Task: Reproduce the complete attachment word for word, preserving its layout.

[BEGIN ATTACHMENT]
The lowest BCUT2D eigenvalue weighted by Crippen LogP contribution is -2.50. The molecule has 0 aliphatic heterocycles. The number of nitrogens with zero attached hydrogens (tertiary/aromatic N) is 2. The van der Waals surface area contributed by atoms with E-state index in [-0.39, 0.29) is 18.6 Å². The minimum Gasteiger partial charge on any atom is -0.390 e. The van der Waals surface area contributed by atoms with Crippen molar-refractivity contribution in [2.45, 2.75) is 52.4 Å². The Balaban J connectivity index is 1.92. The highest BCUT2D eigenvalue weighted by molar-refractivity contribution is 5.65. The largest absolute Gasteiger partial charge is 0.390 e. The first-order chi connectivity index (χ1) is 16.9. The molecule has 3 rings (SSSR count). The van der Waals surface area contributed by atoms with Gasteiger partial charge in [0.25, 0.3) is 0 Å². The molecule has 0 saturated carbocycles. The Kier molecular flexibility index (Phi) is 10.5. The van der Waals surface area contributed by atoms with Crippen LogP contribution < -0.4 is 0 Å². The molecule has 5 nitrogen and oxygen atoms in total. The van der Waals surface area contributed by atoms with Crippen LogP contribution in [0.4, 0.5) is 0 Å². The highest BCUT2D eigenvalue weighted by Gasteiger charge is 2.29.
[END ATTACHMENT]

The lowest BCUT2D eigenvalue weighted by Crippen LogP contribution is -2.50. The molecule has 0 aliphatic heterocycles. The number of nitrogens with zero attached hydrogens (tertiary/aromatic N) is 2. The van der Waals surface area contributed by atoms with E-state index in [-0.39, 0.29) is 18.6 Å². The minimum Gasteiger partial charge on any atom is -0.390 e. The van der Waals surface area contributed by atoms with Crippen molar-refractivity contribution in [2.45, 2.75) is 52.4 Å². The Balaban J connectivity index is 1.92. The highest BCUT2D eigenvalue weighted by molar-refractivity contribution is 5.65. The largest absolute Gasteiger partial charge is 0.390 e. The first-order chi connectivity index (χ1) is 16.9. The molecule has 3 rings (SSSR count). The van der Waals surface area contributed by atoms with Gasteiger partial charge in [0.25, 0.3) is 0 Å². The molecule has 0 saturated carbocycles. The Kier molecular flexibility index (Phi) is 10.5. The van der Waals surface area contributed by atoms with Crippen LogP contribution < -0.4 is 0 Å². The molecule has 5 nitrogen and oxygen atoms in total. The van der Waals surface area contributed by atoms with Crippen LogP contribution in [0.4, 0.5) is 0 Å². The highest BCUT2D eigenvalue weighted by Gasteiger charge is 2.29.